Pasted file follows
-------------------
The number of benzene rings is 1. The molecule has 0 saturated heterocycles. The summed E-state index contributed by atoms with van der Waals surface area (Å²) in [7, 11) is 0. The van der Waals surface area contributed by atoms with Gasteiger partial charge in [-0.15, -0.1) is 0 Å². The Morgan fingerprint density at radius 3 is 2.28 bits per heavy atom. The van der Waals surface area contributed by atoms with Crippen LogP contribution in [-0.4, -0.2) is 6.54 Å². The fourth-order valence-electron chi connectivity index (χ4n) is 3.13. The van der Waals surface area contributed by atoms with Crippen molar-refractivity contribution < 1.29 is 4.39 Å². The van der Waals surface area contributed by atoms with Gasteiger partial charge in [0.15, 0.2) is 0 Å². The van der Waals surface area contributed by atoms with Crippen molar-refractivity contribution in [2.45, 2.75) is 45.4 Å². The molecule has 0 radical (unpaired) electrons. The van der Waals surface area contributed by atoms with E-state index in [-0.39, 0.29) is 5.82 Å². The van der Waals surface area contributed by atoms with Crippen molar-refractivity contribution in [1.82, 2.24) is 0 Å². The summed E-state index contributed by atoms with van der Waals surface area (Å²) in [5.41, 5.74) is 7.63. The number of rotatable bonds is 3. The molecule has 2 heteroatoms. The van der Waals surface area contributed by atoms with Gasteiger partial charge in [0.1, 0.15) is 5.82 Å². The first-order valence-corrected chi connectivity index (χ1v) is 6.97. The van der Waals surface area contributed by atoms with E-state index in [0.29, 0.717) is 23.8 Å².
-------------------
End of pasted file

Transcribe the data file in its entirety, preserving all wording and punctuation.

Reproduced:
The number of benzene rings is 1. The molecule has 0 saturated heterocycles. The summed E-state index contributed by atoms with van der Waals surface area (Å²) in [7, 11) is 0. The van der Waals surface area contributed by atoms with Gasteiger partial charge in [-0.15, -0.1) is 0 Å². The Morgan fingerprint density at radius 3 is 2.28 bits per heavy atom. The van der Waals surface area contributed by atoms with Crippen LogP contribution in [-0.4, -0.2) is 6.54 Å². The fourth-order valence-electron chi connectivity index (χ4n) is 3.13. The van der Waals surface area contributed by atoms with Crippen molar-refractivity contribution < 1.29 is 4.39 Å². The van der Waals surface area contributed by atoms with Gasteiger partial charge in [0.15, 0.2) is 0 Å². The van der Waals surface area contributed by atoms with Crippen molar-refractivity contribution in [2.45, 2.75) is 45.4 Å². The molecule has 0 radical (unpaired) electrons. The van der Waals surface area contributed by atoms with E-state index in [-0.39, 0.29) is 5.82 Å². The van der Waals surface area contributed by atoms with Crippen molar-refractivity contribution in [1.82, 2.24) is 0 Å². The summed E-state index contributed by atoms with van der Waals surface area (Å²) in [5.41, 5.74) is 7.63. The number of rotatable bonds is 3. The molecule has 2 heteroatoms. The van der Waals surface area contributed by atoms with Gasteiger partial charge in [0.1, 0.15) is 5.82 Å². The first-order valence-corrected chi connectivity index (χ1v) is 6.97. The van der Waals surface area contributed by atoms with E-state index in [0.29, 0.717) is 23.8 Å².